Posted on 27 October 2010 by dubs
DJ Shaun Slaughter Talks his Trade as Lipstick Turns 10
Words by Adam Saake – Photo by Matthew Burks
A jazz album plays in the background of Shaun Slaughter’s Midtown apartment as I sit down to discuss the 10-year anniversary of Lipstick, his indie dance club at Old Ironsides here in Sacramento. I guess maybe I expected a Phoenix song to be playing, or something along those lines, but then it all makes sense.
“I don’t want to have to play ‘1901’ ever again,” says Slaughter, half-joking. “I love that song, but I love it so much that I don’t want to play it so I don’t ruin it for myself.”
It’s like making burritos all day: you don’t hate burritos you just don’t want to have one right when you get off work. Alright, bad comparison. Indie rock isn’t really like burritos. But imagine for a second that Slaughter and Lipstick-partner-in-crime, Roger Carpio, are the tortillas. Wrapped up inside of these two musical encyclopedias is a plethora of songs that each have dug up from the depths of record bins and music blogs to play for a finicky crowd, week after week, year after year. Maybe you can’t eat Mexican food every day, but many faithful Lipstick-goers show up damn-near every Tuesday to see what the boys have drummed up now.
It wasn’t always as packed as it is these days; it was a bit of slow climb. And in the beginning it wasn’t always just Slaughter and Carpio. The original Lipstick lineup consisted of four DJs who all had very different ideas about how the night should sound. But what unified them was one simple idea–make them dance.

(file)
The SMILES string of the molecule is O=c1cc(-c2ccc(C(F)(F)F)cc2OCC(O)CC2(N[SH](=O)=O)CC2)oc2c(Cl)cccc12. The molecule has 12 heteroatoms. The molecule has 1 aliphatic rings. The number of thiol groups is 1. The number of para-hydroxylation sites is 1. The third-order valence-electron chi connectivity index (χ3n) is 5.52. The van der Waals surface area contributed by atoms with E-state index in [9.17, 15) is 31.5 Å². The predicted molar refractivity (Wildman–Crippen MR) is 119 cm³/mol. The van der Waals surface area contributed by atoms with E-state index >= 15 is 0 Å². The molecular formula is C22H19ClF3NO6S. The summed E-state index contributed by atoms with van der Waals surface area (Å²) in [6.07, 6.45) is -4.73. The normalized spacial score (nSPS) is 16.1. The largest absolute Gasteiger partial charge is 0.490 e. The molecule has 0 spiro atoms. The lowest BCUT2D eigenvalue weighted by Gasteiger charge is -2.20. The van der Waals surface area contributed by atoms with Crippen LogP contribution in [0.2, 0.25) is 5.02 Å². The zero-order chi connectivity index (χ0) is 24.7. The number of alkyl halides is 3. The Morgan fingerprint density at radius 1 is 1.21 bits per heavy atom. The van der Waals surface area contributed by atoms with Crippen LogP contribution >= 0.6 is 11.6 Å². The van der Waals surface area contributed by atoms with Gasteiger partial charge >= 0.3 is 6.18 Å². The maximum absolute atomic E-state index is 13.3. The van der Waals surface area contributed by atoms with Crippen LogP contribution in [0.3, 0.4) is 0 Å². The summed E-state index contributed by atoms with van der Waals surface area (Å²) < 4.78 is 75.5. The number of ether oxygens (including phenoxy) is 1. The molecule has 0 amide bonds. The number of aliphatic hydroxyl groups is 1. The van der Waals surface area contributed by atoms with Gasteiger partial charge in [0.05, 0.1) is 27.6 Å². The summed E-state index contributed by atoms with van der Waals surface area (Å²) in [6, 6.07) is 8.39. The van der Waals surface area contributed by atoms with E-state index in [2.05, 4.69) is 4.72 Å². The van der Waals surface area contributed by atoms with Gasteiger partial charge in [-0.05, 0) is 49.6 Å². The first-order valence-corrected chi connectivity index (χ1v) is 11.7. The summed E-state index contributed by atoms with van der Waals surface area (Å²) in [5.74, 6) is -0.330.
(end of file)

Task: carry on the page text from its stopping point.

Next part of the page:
Slaughter was friends with a fellow house-head named Chad Nardine. Both he and Slaughter were new to downtown. Slaughter himself was a kid from the suburbs and barely 21, and they were given a slot at the Press Club to DJ. They cut their teeth there for a while but frustrations with the manager and too many randoms walking in requesting Madonna had them looking elsewhere. They were then approached separately and asked to DJ at Old Ironsides on one fateful Tuesday. Realizing they had both been solicited for the same gig, they of course decided to do the night together.
“Our first Tuesday ever was just Chad and I, and it was all electronica and it bombed,” says Slaughter. “No one was there!”
The two needed to revamp, so they went back to the drawing board to figure out how they were going to put together a better club night that would hit. The two of them were growing tired of DJing dance music and Slaughter had a taste for older alternative rock like the Rentals, Weezer and Sonic Youth. Nardine picked up on this and told Slaughter about Carpio.
“Chad said, ‘I have this friend named Roger who’s really into Britpop,” recalls Slaughter. “And I had no idea what that even meant.”
Carpio added his own ideas to the sound of the night and each peppered in their unique styles. To round out their indie rock dance night, Roger brought one more DJ into the mix.